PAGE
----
As in our case, a β-blocker such as propranolol is considered first-line therapy for drug-induced akathisia, with a dosage of 20 to 40 mg twice daily used to relieve symptoms.11 The role of propranolol can be explained by adrenergic terminals in the locus coeruleus and ending in the nucleus accumbens and prefrontal cortex stimulating β adrenoreceptors.12 Low-dose mirtazapine (15 mg/d) was found to be as effective as propranolol 80 mg/d in treating akathisia in a placebo-controlled study.13

Akathisia can be one of the most ambiguous clinical diagnostic presentations in all of psychiatry. It is often underdiagnosed or misdiagnosed, leading to morbidity and premature mortality. Early diagnosis and management could have prevented the patient’s suffering in our case as well.


1. Kupfer DJ. The pharmacological management of depression. Dialogues Clin Neurosci. 2005;7(3):191-205. PubMed

2. Walker L. Sertraline-induced akathisia and dystonia misinterpreted as a panic attack. Psychiatr Serv. 2002;53(11):1477-1478. PubMed doi:10.1176/

3. Lane RM. SSRI-induced EPS and akathisia: implications for treatment. J Psychopharmcol. 1998;12(2):192-214. PubMed doi:10.1177/026988119801200212

4. Drake RE, Ehrlich J. Suicide attempts associated with akathisia. Am J Psychiatry. 1985;142(4):499-501. PubMed doi:10.1176/ajp.142.4.499

5. Barnes TR. A rating scale for drug-induced akathisia. Br J Psychiatry. 1989;154(5):672-676. PubMed doi:10.1192/bjp.154.5.672

6. Gill HS, DeVane CL, Risch SC. Extrapyramidal symptoms associated with cyclic antidepressant treatment: a review of the literature and consolidating hypotheses. J Clin Psychopharmacol. 1997;17(5):377-389. PubMed doi:10.1097/00004714-199710000-00007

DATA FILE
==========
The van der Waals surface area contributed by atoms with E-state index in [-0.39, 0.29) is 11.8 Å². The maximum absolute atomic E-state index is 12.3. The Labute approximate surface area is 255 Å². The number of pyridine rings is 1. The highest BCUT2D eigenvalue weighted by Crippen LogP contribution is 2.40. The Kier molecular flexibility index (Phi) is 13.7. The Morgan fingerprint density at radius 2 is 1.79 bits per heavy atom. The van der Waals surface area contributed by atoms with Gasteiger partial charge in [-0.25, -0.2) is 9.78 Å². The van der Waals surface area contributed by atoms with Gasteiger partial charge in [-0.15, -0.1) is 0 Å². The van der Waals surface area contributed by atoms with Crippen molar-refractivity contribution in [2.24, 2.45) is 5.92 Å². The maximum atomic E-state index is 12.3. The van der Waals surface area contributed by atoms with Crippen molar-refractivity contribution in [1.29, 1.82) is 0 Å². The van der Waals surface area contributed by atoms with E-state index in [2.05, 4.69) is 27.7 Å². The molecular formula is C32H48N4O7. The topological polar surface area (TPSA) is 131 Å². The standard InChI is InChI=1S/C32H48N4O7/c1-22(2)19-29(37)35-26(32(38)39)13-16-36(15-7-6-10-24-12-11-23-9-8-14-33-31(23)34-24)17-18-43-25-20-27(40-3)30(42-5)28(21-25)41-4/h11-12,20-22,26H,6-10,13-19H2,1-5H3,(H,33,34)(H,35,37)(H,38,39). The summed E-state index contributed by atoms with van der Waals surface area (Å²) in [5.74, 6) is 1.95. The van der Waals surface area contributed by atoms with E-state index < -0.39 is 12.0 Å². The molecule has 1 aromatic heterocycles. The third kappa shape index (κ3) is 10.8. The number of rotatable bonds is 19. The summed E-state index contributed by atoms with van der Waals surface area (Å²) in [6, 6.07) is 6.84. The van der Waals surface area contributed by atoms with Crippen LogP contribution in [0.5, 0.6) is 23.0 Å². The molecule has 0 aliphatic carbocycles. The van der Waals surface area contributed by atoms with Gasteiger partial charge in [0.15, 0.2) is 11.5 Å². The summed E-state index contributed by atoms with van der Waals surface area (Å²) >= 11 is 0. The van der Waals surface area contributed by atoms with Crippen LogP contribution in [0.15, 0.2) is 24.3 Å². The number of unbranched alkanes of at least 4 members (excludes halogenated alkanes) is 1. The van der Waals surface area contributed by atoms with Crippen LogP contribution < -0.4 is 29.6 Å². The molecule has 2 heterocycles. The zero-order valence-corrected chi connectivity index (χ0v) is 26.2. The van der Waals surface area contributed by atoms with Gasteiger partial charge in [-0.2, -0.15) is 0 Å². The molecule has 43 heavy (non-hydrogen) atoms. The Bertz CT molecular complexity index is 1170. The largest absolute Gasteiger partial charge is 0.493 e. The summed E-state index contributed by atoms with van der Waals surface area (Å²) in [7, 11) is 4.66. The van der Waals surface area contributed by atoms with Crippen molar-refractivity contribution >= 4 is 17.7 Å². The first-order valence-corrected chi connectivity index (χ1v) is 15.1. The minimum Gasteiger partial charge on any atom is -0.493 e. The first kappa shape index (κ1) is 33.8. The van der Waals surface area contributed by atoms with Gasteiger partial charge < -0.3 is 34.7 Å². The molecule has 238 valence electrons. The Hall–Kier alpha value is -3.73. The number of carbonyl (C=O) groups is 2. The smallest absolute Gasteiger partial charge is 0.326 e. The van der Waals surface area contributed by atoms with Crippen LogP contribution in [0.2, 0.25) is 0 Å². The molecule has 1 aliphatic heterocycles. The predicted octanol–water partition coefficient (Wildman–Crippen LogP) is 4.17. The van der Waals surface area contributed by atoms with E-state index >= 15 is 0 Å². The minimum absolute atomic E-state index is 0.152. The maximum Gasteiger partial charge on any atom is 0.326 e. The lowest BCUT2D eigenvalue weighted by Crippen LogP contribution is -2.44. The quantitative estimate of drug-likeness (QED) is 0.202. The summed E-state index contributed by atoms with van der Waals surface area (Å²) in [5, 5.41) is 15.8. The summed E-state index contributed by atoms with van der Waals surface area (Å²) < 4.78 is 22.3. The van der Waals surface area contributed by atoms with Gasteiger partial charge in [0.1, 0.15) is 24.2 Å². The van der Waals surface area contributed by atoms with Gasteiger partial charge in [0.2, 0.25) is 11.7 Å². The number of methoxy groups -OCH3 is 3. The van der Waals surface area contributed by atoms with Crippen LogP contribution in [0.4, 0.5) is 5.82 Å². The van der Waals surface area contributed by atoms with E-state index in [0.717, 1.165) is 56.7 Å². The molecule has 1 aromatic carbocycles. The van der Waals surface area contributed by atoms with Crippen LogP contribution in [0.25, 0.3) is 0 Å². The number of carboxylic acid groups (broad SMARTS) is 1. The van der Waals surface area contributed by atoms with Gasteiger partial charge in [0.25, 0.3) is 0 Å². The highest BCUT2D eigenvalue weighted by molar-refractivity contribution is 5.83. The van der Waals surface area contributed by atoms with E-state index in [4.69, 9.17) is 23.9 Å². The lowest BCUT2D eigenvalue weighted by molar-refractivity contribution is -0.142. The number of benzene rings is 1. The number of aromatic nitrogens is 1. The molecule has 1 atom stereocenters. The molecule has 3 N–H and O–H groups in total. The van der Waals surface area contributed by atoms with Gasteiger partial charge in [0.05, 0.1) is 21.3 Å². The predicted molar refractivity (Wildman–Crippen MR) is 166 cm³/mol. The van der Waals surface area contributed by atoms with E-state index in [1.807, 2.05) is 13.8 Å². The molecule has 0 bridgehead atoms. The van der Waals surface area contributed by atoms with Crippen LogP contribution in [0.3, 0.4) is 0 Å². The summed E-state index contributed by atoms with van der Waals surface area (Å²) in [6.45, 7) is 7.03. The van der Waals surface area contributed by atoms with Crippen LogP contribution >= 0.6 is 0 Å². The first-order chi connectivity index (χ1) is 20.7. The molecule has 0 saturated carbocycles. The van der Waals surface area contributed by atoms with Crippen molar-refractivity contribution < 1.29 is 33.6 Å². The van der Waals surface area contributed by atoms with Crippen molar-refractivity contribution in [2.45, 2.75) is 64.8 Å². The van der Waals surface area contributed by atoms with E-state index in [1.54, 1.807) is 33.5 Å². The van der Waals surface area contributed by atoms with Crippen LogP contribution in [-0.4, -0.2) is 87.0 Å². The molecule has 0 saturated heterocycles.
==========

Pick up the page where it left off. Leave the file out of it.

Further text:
7. Klee B, Kronig MH. Case report of probable sertraline-induced akathisia. Am J Psychiatry. 1993;150(6):986-987. PubMed doi:10.1176/ajp.150.6.986b

8. Opler LA. Sertraline and akathisia. Am J Psychiatry. 1994;151(4):620-621. PubMed doi:10.1176/ajp.151.4.620b

9. Seemüller F, Schennach R, Mayr A, et al; German Study Group on First-Episode Schizophrenia. Akathisia and suicidal ideation in first-episode schizophrenia. J Clin Psychopharmacol. 2012;32(5):694-698. PubMed doi:10.1097/JCP.0b013e3182677958

10. Espi Forcen F. Akathisia: is restlessness a primary condition or an adverse drug effect? Curr Psychiatr. 2015;14(1):14-18.

11. Dumon JP, Catteau J, Lanvin F, et al. Randomized, double-blind, crossover, placebo-controlled comparison of propranolol and betaxolol in the treatment of neuroleptic-induced akathisia. Am J Psychiatry. 1992;149(5):647-650. PubMed doi:10.1176/ajp.149.5.647

12. Loonen AJ, Stahl SM. The mechanism of drug-induced akathisia. CNS Spectr. 2011;16(1):7-10. doi:10.1017/S1092852912000107

13. Poyurovsky M, Pashinian A, Weizman R, et al. Low-dose mirtazapine: a new option in the treatment of antipsychotic-induced akathisia: a randomized, double-blind, placebo- and propranolol-controlled trial. Biol Psychiatry. 2006;59(11):1071-1077. PubMed doi:10.1016/j.biopsych.2005.12.007

Hitiekshya Nepal, MDa

Eric Black, MDa

Mukul Bhattarai, MDb

aDepartments of Psychiatry and bInternal Medicine, Southern Illinois University, Springfield

Potential conflicts of interest: None.

Funding/support: None.

Disclaimer: Consent was obtained from the patient to publish the case report.

Published online: December 22, 2016.

Prim Care Companion CNS Disord 2016;18(6):doi:10.4088/PCC.16l01952

© Copyright 2016 Physicians Postgraduate Press, Inc.